To Saudi Energy Minister Abdulaziz bin Salman, the coronavirus is a “house on fire” — treat it with a garden hose and risk losing the building, or call in the fire brigade. This week, those long crude will be counting on the Arab prince to call in firefighters to save the house called oil from burning down.
As Monday’s trading got off in crude, both the U.S. West Texas Intermediate and U.K. Brent benchmarks plunged more than 2% in Asia, with investors fretting over the global contagion from the Chinese pandemic, amid a spike in infections in South Korea, Italy and Iran. Even before Friday’s settlement, there were signs that the two weeks of back-to-back gains in oil were over, as the market labored under the weight of new global cases from the so-called Covid-19 outbreak.
WTI Futures Weekly Prices
With gold, there was hardly any such worry: the yellow metal seemed on the way to touching $1,700 per ounce as investors of all sizes and stripes piled into the precious metal as a hedge to the virus. Last week alone, both gold futures and bullion repeatedly pushed past $1,600 to set one seven-year high after another.
Gold Futures Weekly Prices
Fear of Global Contagion
“Markets remain gripped with fear over the coronavirus outbreak in and out of China and economic data is beginning to show the extent of the epidemic’s impact,” Dominick Chirichella, director of trading and risk at the Energy Management Institute in New York, said at the weekend.
U.S. services Purchasing Managers Index’s reading for February dropped below the 50-mark in February, indicating contraction for the first time since 2013. The U.S. Composite PMI, a related reading, fell to a multi-year low of 49.6 — a big miss for February.
Japan’s manufacturing index, meanwhile, saw the fastest contraction pace in over seven years with the decline attributed to lower export demand in its two key trading partners — South Korea and China. Incidentally, both of those countries reported a rash of new Covid-19 cases on Friday.
Finance officials from the world’s 20 biggest economies on Saturday called for a coordinated response to the coronavirus outbreak. The International Monetary Fund predicted that the epidemic would pull down China’s growth this year to 5.6% and cut 0.1% from global growth.
“But we are also looking at more dire scenarios where the spread of the virus continues for longer and more globally, and the growth consequences are more protracted,” said IMF Managing Director Kristalina Georgieva said.
China on Sunday raised its death toll from the virus by 150 to 2,592, while total infections reached north of 77,000. According to the World Health Organization, there are nearly 1,100 more cases in 26 other countries.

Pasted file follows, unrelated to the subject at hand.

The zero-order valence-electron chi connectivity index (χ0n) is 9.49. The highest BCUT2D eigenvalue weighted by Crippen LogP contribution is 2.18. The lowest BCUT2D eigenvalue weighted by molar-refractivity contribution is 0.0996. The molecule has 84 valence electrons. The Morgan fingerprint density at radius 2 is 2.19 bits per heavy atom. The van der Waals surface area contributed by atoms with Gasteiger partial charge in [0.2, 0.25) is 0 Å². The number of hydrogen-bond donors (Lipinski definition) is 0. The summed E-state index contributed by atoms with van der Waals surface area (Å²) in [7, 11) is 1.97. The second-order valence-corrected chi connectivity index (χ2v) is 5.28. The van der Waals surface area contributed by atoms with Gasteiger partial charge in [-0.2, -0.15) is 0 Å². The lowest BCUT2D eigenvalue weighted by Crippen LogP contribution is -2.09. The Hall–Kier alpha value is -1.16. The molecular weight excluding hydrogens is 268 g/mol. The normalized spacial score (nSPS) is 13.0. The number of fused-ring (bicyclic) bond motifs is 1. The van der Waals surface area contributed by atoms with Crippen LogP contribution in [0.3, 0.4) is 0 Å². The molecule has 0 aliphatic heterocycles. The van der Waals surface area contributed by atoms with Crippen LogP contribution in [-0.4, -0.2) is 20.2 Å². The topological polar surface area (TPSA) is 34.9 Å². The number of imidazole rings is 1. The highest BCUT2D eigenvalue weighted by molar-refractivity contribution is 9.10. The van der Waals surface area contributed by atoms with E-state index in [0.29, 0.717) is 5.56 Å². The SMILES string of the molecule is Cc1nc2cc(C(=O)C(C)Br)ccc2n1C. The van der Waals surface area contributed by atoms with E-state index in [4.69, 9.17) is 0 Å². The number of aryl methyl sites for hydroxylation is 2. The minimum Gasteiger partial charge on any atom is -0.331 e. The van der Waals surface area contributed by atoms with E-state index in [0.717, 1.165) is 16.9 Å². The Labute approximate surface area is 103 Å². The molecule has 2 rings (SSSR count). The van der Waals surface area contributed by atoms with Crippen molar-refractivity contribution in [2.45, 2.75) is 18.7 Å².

Foreign manufacturers that rely on Chinese supply chains have already reported major disruptions. Tech giant Apple (NASDAQ:AAPL) announced a likely miss in its quarterly profit target last week due to supply shortages and lower demand in China.
Markets Fallout Seen Deepening
More economic and social fall-out from the coronavirus might be seen in this week’s data. Later Monday, the National Bureau of Statistics in Beijing will report fixed-asset investment, industrial production and retail sales for January. Predictably, consensus calls for downward revisions in those numbers, which, if realized, could result in a new wave of selling.
Back to Prince Abdulaziz’s call to treat the oil market as a house on fire — the question for oil traders is: how will he put out the blaze?
Brent Futures Weekly Prices
The Wall Street Journal reported Friday that Saudi Arabia, the United Arab Emirates and Kuwait were considering abandoning their cooperation with a stubborn Russia and agreeing to a 300,000 barrels per day supply cut under their OPEC+ alliance — instead of the earlier proposed 600,000 bpd cut that Moscow kept rejecting.
But Prince Abdulaziz rubbished the Journal report, calling it “absurd and utter nonsense.” Energy reporting service Platts also quoted anonymous Gulf oil representatives as saying that it would be “strange” for OPEC to break its four-year alliance with the Kremlin that has worked so well.
OPEC-Russia Pact at Standstill
Russian Energy Minister Alexander Novak, meanwhile, remained resolute that OPEC+ should not bring forward its March 5-6 meeting to try and find an urgent solution to the hundreds of thousands of barrels of oil demand it was losing a day in China. Novak also described the coronavirus’ impact on oil as “pretty uncertain” and “changing rapidly.”
Indeed, if the Saudis wished to maintain their delicate relationship with the Russians and Moscow wasn’t budging on the cuts, where then would Abdulaziz’s fire-brigade come from?
That’s a question that those long crude have to find an answer to, as they wait another 11 days before the OPEC+ sitdown in Vienna — 11 long days that could see WTI testing $50 lows and Brent under $53, without appropriate action.
With gold, investors are expected to glean direction from speeches this week by Federal Reserve Vice Chairman Richard Clarida, Cleveland Fed President Loretta Mester, Minneapolis Fed President Neel Kashkari, Dallas Fed President Robert Kaplan and IMF Chief Economist Gita Gopinath.
Also closely watched will be a report on U.S. consumer confidence on Tuesday that will tell how average Americans have been spending amid the crisis. Other key data is Thursday’s durable goods orders, which is already forecast to be weaker amid the slowdown in Asian factory output and the halting of Boeing’s 737 Max production in mid-January.
European Central Bank President Christine Lagarde is also due to deliver remarks at an event in Germany on Wednesday, while several other ECB officials, including Chief Economist Philip Lane will also give speeches this week.